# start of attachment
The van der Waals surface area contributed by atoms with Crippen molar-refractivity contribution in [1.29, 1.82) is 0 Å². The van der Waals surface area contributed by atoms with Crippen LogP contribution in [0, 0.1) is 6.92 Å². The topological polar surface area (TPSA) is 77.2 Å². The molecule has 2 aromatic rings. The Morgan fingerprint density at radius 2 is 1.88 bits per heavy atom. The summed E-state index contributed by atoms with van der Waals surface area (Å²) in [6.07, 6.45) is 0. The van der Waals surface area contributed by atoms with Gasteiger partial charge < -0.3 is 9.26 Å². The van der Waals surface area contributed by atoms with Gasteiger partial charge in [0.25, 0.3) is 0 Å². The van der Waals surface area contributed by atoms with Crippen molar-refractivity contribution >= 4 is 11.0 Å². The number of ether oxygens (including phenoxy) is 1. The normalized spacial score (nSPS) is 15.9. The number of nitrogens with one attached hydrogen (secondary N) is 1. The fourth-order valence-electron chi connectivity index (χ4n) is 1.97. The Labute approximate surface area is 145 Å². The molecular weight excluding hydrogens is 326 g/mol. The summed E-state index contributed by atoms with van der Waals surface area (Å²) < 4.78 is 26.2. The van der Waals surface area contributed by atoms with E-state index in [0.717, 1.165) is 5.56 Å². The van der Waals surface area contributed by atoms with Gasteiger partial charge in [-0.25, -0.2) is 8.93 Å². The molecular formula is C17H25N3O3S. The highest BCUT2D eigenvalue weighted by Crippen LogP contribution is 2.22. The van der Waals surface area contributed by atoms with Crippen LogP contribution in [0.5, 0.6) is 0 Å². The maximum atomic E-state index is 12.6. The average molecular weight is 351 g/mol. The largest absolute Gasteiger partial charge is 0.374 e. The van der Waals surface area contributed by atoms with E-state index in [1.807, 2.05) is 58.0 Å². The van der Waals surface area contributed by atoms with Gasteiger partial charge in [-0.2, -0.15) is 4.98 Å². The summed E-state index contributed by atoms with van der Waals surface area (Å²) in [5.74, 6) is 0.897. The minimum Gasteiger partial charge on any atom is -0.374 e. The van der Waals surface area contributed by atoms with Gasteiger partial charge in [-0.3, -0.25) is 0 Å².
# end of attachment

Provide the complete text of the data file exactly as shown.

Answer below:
The van der Waals surface area contributed by atoms with Crippen molar-refractivity contribution in [1.29, 1.82) is 0 Å². The van der Waals surface area contributed by atoms with Crippen LogP contribution in [0, 0.1) is 6.92 Å². The topological polar surface area (TPSA) is 77.2 Å². The molecule has 2 aromatic rings. The Morgan fingerprint density at radius 2 is 1.88 bits per heavy atom. The summed E-state index contributed by atoms with van der Waals surface area (Å²) in [6.07, 6.45) is 0. The van der Waals surface area contributed by atoms with Gasteiger partial charge < -0.3 is 9.26 Å². The van der Waals surface area contributed by atoms with Gasteiger partial charge in [0.25, 0.3) is 0 Å². The van der Waals surface area contributed by atoms with Crippen molar-refractivity contribution >= 4 is 11.0 Å². The number of ether oxygens (including phenoxy) is 1. The normalized spacial score (nSPS) is 15.9. The number of nitrogens with one attached hydrogen (secondary N) is 1. The fourth-order valence-electron chi connectivity index (χ4n) is 1.97. The Labute approximate surface area is 145 Å². The molecular weight excluding hydrogens is 326 g/mol. The summed E-state index contributed by atoms with van der Waals surface area (Å²) < 4.78 is 26.2. The van der Waals surface area contributed by atoms with E-state index in [0.717, 1.165) is 5.56 Å². The van der Waals surface area contributed by atoms with Gasteiger partial charge in [-0.25, -0.2) is 8.93 Å². The molecular formula is C17H25N3O3S. The highest BCUT2D eigenvalue weighted by Crippen LogP contribution is 2.22. The van der Waals surface area contributed by atoms with Crippen LogP contribution in [0.5, 0.6) is 0 Å². The maximum atomic E-state index is 12.6. The average molecular weight is 351 g/mol. The largest absolute Gasteiger partial charge is 0.374 e. The van der Waals surface area contributed by atoms with E-state index in [1.807, 2.05) is 58.0 Å². The van der Waals surface area contributed by atoms with Gasteiger partial charge in [-0.2, -0.15) is 4.98 Å². The summed E-state index contributed by atoms with van der Waals surface area (Å²) in [5.74, 6) is 0.897. The minimum Gasteiger partial charge on any atom is -0.374 e. The van der Waals surface area contributed by atoms with Gasteiger partial charge in [-0.3, -0.25) is 0 Å².